‘Misery’ and ‘Monopolization’ – Endgame For ‘Wall Street Darling’ Uber
Features, New York, Transportation

‘Misery’ and ‘Monopolization’ – Endgame For ‘Wall Street Darling’ Uber

July 12, 2018

By Joe Maniscalco

New York, NY – While the Big Apple looks on in horror as for hire drivers no longer able to make a living behind the wheel continue to kill themselves one after another — opponents of the app-based outfits flooding the city streets say that Uber, “Wall Street Darling” and leader of the pack, is well on its way to cementing the misery and monopolizing the entire industry.

Cabbies continue to die as NYC fumbles for a way to counter the effects of Uber and other well-financed app-based outfits.

“Uber’s end game is monopolization,”  New York Taxi Workers Alliance [NYTWA] Executive Director Bhairavi Desai told LaborPress outside City Hall earlier this week. “And once it is able to monopolize first thing it’s going to do is jack up the price on the public, and pull the driver out of the front seat and go automated. That is a miserable future that they are presenting to a workforce that has depended on the job for generations.”

Fueled by Wall Street Investor money, Desai argues that Uber, Lyft, Via and the rest of the app-based dispatch companies out there, are using their substantial funds to subsidize fares and driver incomes to undercut competing taxis, livery cab and black car operators.

“Individual medallion drivers have sometimes up to $6,000 to $9,000 in expenses a month,” the NYTWA leader said at Tuesday’s rally. “That individual has more monthly expenses on that business than corporation Uber does. And that individual contributes more to the MTA than Uber does. Uber is able to take its Wall Street investor money, subsidize fares to undercut the competition. It’s also the way that Uber was able to flood the streets with vehicles.”

Uber alone, has been valuated at over $60 billion. In 2016, Uber and Lyft spent more on lobbyists than Amazon, Walmart and Microsoft combined. Opponents insists that kind of influence has paved the way for further inequity and stymied efforts to institute reforms that benefit all drivers. 

City Council Member Barry Grodenchik calls for a cap on for hire vehicles.

“Look what happened in Albany at the last hour [with congestion pricing],” Desai continued. “Uber, Lyft and Via together, they spent thousands of dollars at the final hour in Albany. They won a congestion pricing plan that says that if the [for hire vehicle] is available for group rides — which every one of their vehicles are — then they only have to charge .75 cents for congestion pricing fees. Yellow cabs already charge .50 cents, and the fee on them would be an additional $2.50. So, yellow cabs will paying $3.00 for congestion pricing, while Uber, Via Lyft, and Gett, and Juno — using Wall Street influence — were able to get their price down to .75 cents.”

City Council Member Barry Grodenchik [D-District 23], said that families that he represents in Queens are suffering. 

“I have people in my district losing their livelihoods,” the council member said. “I have people in my district losing their homes. The City of New York has let those people down. This has got to come to an end now.”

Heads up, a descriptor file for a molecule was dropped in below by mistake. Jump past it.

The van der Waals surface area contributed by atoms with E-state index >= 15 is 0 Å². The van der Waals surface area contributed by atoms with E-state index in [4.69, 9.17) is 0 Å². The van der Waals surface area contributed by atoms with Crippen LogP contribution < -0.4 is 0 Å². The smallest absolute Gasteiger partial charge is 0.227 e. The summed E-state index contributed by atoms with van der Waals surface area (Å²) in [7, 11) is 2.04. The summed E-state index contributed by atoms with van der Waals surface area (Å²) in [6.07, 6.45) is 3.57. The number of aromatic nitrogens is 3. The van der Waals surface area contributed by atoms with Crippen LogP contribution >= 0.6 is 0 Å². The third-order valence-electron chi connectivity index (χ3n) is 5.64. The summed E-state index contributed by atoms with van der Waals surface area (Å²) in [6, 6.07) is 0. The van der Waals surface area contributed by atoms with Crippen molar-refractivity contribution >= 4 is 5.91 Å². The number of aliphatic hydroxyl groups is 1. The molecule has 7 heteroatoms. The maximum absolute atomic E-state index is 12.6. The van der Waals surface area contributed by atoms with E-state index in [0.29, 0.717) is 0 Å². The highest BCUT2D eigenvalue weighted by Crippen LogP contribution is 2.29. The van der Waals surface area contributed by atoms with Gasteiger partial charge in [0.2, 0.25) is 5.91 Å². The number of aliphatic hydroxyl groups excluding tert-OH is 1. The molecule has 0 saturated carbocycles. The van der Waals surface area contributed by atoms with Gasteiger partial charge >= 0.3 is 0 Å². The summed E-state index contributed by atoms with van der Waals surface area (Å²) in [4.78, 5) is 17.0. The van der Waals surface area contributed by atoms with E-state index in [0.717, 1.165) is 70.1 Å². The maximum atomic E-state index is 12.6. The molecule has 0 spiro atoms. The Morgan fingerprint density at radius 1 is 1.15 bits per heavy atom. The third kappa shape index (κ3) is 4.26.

I have people in my district losing their livelihoods. I have people in my district losing their homes. The City of New York has let those people down — City Council Member Barry Grodenchik

Grodenchik supports a cap on for-hire-vehicles — one of nine proposals that the NYTWA has been pushing for months. 

“We need to produce good living wages for people who go to work,” Council Member Grodenchik added. “This city has been concerned with a $15 an hour minimum wage, and me and most of my colleagues, moved in that direction. We now have to stand up for the people who drive these for hire vehicles. We do not have a level playing field in the City of New York.”

David Galarza Santa, a labor and community activist with the AFL-CIO-affilaited Labor Council of Latin American Advancement, said that cabbies are dying due to government’s inaction on industry reform. 

“This is a matter of fairness,” he said. “This is a matter of justice. This is a matter of life and death. How many workers have to die until the City Council does the right thing? How many more will die until [Mayor] Bill de Blasio and the Council do the right thing? You can’t put a price on the life of a cabbie. Cabbies are dying for lack of action on the part of the people that are sworn to protect and serve their constituents.”

Labor and community activist David Galarza Santa denounces government inaction as cabbies continue to commit suicide.

The NYTWA is critical of a Taxi & Limousine Commission study and proposal released July 2 — calling it “reckless” and charging, among other things, that it will still leave for hire drivers in poverty. 

“We came up with a platform that comes from the drivers,” Desai said. “The other side of proposals are coming from the Taxi and Limousine commission, as of last week. What they have done is taken Uber’s worst business practice of up front pricing, where Uber quotes a fare to the passenger and then when they calculate the payment to the driver, they use a different rate. Uber started doing that last year; the minute it started charging the passengers more. In other words, at the same moment in time when Uber’s fare revenue grew, is when Uber cut the drivers out of that fare revenue. And all the TLC’s proposal does is cements it and makes it  legal in the City of New York to rob drivers in that way.”

July 12, 2018

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